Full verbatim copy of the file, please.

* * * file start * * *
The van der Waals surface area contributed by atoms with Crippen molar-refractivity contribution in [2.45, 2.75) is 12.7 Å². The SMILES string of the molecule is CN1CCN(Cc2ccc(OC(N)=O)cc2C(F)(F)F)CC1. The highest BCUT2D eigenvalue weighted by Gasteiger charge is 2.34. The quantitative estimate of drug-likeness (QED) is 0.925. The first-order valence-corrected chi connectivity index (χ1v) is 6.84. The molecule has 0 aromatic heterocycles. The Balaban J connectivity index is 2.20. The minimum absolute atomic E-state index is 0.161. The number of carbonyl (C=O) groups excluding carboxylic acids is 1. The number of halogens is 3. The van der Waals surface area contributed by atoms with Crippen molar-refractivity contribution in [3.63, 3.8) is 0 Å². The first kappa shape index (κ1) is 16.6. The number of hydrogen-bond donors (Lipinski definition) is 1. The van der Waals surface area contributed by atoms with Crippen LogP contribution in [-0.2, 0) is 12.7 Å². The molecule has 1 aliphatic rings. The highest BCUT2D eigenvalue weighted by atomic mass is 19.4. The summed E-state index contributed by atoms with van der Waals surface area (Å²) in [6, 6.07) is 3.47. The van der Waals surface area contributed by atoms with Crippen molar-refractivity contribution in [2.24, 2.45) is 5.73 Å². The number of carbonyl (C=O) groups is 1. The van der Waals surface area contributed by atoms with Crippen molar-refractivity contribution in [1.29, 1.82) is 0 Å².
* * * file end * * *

The van der Waals surface area contributed by atoms with Crippen molar-refractivity contribution in [2.45, 2.75) is 12.7 Å². The SMILES string of the molecule is CN1CCN(Cc2ccc(OC(N)=O)cc2C(F)(F)F)CC1. The highest BCUT2D eigenvalue weighted by Gasteiger charge is 2.34. The quantitative estimate of drug-likeness (QED) is 0.925. The first-order valence-corrected chi connectivity index (χ1v) is 6.84. The molecule has 0 aromatic heterocycles. The Balaban J connectivity index is 2.20. The minimum absolute atomic E-state index is 0.161. The number of carbonyl (C=O) groups excluding carboxylic acids is 1. The number of halogens is 3. The van der Waals surface area contributed by atoms with Crippen molar-refractivity contribution in [3.63, 3.8) is 0 Å². The first kappa shape index (κ1) is 16.6. The number of hydrogen-bond donors (Lipinski definition) is 1. The van der Waals surface area contributed by atoms with Crippen LogP contribution in [-0.2, 0) is 12.7 Å². The molecule has 1 aliphatic rings. The highest BCUT2D eigenvalue weighted by atomic mass is 19.4. The summed E-state index contributed by atoms with van der Waals surface area (Å²) in [6, 6.07) is 3.47. The van der Waals surface area contributed by atoms with Crippen molar-refractivity contribution in [2.24, 2.45) is 5.73 Å². The number of carbonyl (C=O) groups is 1. The van der Waals surface area contributed by atoms with Crippen molar-refractivity contribution in [1.29, 1.82) is 0 Å².